This is a national emergency and should be front-page news coast to coast. Yet it gets only sporadic coverage. The tens of thousands of acres that have burned up in California or the dozens of wildfires throughout the Midwest and West and the Covid epidemic get regular coverage. These have been and are devastating to be sure. But the emergency referenced here, which is going to eclipse the fires many times over, is the continuing effect the drought has had and will have on agriculture and the economy.
Besides teaching and writing and logging and operating a sawmill, I have been a hay producer for twenty years. Before that I raised beef cattle for thirty years. Before that I was born and raised on a small dairy farm, a part of which is also my lifelong home. Never has there been a drought like this in my memory.
Last year was a hard one for area farmers, but this year’s forage yields are much worse at 25 to 30 percent of average. Some fields of hay are not harvestable. Driving past the Remer area this afternoon, there were several fields where there had been an attempt at cutting, but were given up on after a few rounds. The hay, what there was, was short and the drought has left it brittle and tough and nearly impossible to cut. One field of about four acres had one large bale sitting at its edge, the farmer’s total yield for hours of work.
I have customers that have been with me for twenty years and I cannot fill their orders completely. For the first time I have received monetary tips from some for the hay I could provide. Hay prices are shooting up. I get messages almost daily from people desperately seeking hay for their horses, cattle, goats, and even rabbits. I have to tell them the same thing. Try elsewhere.
My contacts from across northern and central Minnesota tell me the same story. The forage harvest is a disaster. Farmers are cutting the grass in road ditches and swamps normally too wet to harvest. This is generally poor quality livestock feed, but in January it is better than feeding snowballs.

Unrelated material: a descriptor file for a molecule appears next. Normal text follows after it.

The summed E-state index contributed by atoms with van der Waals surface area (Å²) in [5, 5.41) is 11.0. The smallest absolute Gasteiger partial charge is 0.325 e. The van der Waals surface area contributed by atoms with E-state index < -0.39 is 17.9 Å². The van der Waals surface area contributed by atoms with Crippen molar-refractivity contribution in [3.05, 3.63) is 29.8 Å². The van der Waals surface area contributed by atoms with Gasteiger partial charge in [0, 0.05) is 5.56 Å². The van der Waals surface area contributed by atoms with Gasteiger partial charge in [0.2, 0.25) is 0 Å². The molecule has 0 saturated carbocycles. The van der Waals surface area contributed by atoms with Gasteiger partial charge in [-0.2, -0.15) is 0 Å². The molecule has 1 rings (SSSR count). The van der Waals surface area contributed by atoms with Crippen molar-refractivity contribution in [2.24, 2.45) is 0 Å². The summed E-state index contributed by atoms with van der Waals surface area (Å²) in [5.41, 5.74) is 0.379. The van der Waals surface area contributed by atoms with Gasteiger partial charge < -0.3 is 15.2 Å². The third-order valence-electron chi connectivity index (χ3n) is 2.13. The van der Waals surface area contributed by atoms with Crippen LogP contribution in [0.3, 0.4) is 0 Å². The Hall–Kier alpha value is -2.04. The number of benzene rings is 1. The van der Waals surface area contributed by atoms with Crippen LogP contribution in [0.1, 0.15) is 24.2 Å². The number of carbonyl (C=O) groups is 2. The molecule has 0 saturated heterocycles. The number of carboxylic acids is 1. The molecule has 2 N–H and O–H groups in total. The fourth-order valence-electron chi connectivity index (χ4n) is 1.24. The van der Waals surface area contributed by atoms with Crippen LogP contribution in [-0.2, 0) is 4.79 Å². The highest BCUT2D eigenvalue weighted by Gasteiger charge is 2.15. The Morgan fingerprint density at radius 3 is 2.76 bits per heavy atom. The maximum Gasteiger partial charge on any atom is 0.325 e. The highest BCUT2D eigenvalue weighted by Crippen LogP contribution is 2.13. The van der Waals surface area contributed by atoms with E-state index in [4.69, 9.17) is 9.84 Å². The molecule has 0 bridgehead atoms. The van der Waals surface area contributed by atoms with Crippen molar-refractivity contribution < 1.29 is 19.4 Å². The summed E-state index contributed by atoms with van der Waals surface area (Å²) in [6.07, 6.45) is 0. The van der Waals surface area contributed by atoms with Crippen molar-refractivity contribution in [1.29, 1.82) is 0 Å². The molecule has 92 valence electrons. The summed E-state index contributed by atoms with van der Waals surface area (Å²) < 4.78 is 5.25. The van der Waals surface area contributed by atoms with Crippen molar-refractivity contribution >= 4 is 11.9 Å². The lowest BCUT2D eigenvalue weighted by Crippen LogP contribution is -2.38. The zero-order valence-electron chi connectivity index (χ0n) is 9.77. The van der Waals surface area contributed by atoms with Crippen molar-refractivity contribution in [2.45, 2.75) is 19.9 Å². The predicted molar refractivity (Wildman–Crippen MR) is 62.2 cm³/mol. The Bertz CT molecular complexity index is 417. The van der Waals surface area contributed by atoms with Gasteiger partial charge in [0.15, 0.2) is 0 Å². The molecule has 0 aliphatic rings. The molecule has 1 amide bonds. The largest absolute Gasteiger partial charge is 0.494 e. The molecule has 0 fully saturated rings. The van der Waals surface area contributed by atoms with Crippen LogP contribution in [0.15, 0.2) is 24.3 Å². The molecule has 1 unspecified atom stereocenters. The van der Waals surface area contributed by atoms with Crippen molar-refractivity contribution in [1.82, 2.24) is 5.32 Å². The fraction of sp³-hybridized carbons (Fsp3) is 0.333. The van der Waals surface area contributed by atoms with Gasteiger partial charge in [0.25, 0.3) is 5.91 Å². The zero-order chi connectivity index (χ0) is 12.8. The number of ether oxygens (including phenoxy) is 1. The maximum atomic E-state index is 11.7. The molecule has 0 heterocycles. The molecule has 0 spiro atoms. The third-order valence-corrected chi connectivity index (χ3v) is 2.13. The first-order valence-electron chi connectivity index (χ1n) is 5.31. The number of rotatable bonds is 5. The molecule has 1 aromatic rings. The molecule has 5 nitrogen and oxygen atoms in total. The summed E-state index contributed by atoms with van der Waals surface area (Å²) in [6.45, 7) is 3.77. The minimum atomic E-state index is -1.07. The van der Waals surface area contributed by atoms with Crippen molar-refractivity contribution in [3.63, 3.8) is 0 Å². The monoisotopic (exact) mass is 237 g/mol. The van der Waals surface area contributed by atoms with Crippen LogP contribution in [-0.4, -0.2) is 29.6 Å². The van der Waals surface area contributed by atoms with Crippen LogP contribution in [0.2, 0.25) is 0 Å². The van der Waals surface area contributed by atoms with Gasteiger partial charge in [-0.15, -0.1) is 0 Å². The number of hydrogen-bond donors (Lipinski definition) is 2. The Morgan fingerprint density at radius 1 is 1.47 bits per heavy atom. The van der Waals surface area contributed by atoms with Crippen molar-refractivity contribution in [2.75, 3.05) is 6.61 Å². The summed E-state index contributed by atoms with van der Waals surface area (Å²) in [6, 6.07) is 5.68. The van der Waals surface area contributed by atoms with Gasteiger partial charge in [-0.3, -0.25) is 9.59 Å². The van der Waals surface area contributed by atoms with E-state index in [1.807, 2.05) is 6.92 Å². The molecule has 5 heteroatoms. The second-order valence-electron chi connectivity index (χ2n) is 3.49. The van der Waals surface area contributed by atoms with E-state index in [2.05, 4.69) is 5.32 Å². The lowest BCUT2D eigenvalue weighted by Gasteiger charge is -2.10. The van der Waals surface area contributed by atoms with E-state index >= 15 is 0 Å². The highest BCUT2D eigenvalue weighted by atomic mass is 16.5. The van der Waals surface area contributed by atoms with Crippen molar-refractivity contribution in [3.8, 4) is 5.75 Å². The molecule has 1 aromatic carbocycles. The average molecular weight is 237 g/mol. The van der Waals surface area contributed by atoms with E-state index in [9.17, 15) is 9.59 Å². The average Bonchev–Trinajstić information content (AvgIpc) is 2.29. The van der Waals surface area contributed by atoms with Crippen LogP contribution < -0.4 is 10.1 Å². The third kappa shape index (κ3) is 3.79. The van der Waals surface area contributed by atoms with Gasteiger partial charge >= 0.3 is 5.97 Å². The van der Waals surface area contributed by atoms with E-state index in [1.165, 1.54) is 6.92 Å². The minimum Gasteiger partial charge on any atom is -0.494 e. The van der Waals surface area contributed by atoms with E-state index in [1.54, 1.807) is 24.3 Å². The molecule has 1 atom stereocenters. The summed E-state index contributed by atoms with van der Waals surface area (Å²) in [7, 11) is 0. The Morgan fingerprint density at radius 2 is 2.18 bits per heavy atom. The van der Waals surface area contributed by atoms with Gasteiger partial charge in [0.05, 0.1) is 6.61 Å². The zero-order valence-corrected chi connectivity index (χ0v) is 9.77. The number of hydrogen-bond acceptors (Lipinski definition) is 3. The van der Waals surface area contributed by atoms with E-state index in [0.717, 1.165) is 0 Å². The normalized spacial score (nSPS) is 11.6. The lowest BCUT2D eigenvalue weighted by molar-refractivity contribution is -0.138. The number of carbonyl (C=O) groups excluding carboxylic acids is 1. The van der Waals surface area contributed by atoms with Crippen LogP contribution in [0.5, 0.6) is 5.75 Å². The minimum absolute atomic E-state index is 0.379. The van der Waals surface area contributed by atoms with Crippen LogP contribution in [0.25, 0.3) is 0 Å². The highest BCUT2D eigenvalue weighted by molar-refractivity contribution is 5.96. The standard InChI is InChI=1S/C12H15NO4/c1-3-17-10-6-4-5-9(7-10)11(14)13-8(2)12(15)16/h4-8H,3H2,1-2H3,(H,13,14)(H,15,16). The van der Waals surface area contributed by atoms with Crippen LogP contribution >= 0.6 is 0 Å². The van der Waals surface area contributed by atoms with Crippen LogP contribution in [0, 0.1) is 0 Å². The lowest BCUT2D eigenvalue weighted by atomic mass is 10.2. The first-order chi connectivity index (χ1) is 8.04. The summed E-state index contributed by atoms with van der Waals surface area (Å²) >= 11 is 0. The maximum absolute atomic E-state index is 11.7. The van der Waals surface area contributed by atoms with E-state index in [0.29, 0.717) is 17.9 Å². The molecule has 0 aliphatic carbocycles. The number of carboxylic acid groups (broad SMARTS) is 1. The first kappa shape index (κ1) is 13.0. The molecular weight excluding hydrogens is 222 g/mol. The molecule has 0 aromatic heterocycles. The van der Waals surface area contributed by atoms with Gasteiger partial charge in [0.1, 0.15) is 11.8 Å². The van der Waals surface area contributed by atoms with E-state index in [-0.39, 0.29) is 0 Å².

The ripple effect of this drought is already playing out. Farmers and ranchers are selling off livestock as pastures dry up and anticipate not having enough feed for the winter months. This will drive the market price of livestock down for farmers this fall, which may or may not trickle down to lower prices for consumers, but even if there is a modest drop, it will be short-lived. After the ‘glut’, there will likely be shortages and rapidly escalating consumer prices. And not just in the livestock industry.
This spring we planted 15 acres of oats as a cover for new clover and grass seeding as part of a regular rotation of field rehabilitation. The variety of oats planted should reach three feet in height as it is bred for a larger straw harvest. These oats look lush and green from a distance, but up close one sees the problem. They are severely stunted and may well be too short for the combine to harvest. The under seeding of grass and clover has withered and died, so these fields will have to be plowed and reseeded next spring.
Reports of stunted grain crops are the norm throughout the Grain Belt. Wheat, oat, corn, barley, sunflower, and soybean projected harvests are all trending downward. This will continue to drive food prices upward following an ongoing trend. The losses to the agriculture industry will be staggering and consumers will feel the pain in their bank accounts.
A couple questions come to mind. Have I exaggerated the situation to the point of being an alarmist? I sincerely hope I am dead wrong. But the upper level winds (the Jet Stream) tell the story. A huge ‘dome’ of high pressure settled over almost all of the country west of the Mississippi early and remains in place. This nearly stagnant air mass is a natural ‘sink’ for hot air. It has produced record heat from Western Canada all across the West and Midwest. British Columbia saw the temperature top out at 120F, a record for anywhere in Canada for as long as records have been kept. And with the record heat has come record low precipitation with fewer storm systems. Climatologists predicted this a decade or more ago based on increasing temperatures worldwide. June was the warmest June ever recorded in North America including even during the record setting Dust Bowl Days.
The other question is: What can we do about it? First we have to acknowledge there is a climate crisis. We can hope that this year is an anomaly and next year will return to past normals. Yet there is no reason to believe the warming trend over the past several decades will not continue. A wiser plan would be to start making contingency plans, cooperation rather than adversarial, for how we associate with Nature and our effect upon it. The various challenges confronting humanity are not going to be mitigated by magic or wishful thinking or praying to the rain gods or complacency, but rather a complete overhaul of our attitudes and actions regarding our occupation of this planet.